The Weeky Wonk: June 15, 2012

What’s up this week at Oklahoma Policy Institute? The Weekly Wonk is dedicated to this week’s events, publications, and blog posts.

This week OK Policy explained total state spending has increased in recent years because of federal support for the state in response to the recession, but areas not heavily supplemented with federal money still experienced flat or declining funding. We blogged about lessons from this session’s tax and budget debate – that, by and large, policymakers are persuadable, open to good data and well-developed arguments. David Blatt spoke with Studio Tulsa to give a post game analysis of the failure of tax cuts this session.

Also this week, the OK Policy Blog featured economist and researcher Tim Bartik with five effective, evidence-based techniques to boost economic activity – tax cuts were not among them.  Guest blogger Barry Friedman asks what happened to the promise of the common good in America.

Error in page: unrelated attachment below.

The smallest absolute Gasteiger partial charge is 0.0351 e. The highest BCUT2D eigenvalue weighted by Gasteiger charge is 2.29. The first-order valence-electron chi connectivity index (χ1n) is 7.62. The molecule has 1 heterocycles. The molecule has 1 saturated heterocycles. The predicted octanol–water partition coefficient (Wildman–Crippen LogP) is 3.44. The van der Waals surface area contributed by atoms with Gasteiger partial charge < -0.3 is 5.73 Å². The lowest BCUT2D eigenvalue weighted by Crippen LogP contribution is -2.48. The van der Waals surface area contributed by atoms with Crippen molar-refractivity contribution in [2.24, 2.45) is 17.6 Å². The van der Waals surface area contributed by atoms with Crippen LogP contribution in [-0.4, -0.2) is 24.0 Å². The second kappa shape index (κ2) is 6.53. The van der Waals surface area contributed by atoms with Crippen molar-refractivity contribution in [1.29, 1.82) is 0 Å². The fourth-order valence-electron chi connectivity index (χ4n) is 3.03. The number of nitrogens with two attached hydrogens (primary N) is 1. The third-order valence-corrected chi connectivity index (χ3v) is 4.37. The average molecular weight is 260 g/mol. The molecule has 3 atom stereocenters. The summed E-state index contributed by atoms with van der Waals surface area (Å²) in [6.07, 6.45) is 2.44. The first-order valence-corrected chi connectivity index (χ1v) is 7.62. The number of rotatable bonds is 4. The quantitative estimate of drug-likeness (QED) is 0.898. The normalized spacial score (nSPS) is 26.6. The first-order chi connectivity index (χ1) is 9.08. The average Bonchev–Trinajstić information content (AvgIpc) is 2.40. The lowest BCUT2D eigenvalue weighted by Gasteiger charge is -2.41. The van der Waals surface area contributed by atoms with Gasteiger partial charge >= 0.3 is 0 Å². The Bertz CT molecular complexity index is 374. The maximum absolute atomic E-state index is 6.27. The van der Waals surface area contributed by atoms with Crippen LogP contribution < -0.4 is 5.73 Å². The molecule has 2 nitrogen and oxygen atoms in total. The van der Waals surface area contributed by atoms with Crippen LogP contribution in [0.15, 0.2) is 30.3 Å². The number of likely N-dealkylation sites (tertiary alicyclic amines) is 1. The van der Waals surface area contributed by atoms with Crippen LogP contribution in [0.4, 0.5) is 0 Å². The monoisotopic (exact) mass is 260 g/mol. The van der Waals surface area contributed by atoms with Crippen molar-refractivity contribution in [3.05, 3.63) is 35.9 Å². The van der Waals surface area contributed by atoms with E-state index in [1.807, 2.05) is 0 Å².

Reuters’ blog Muniland highlighted OK Policy’s role in informing a conservative revolt against extreme tax cut proposals.  Our Director David Blatt explained to The Journal Record why failing to collect sales tax from online retailers disadvantages local business.  The Norman Transcript and the Enid News and Eagle cited our analysis of the FY 2013 budget and our blog post on what flat funding means for public education.  The OU Daily linked to our work in an editorial on the state’s recent move to abolish its Human Rights Commission.

In The Know, Policy Notes

Numbers of the Week

  • 71 percent – Percentage of Oklahoma’s African American children who live in low-income families, compared to 62 percent nationally in 2010; a low-income family of four with two children earns below $22,050.
  • 13th – Oklahoma’s rank among the states for per capita Iraq war deaths, 1.88 military casualties per 100,000 residents
  • 2nd – Oklahoma’s rank nationally for residents’ average weekly wage growth between 2010 and 2011, 8.3 percent
  • 67 percent – Percentage of bills considered by the Oklahoma Senate that passed without a single “no” vote in 2012


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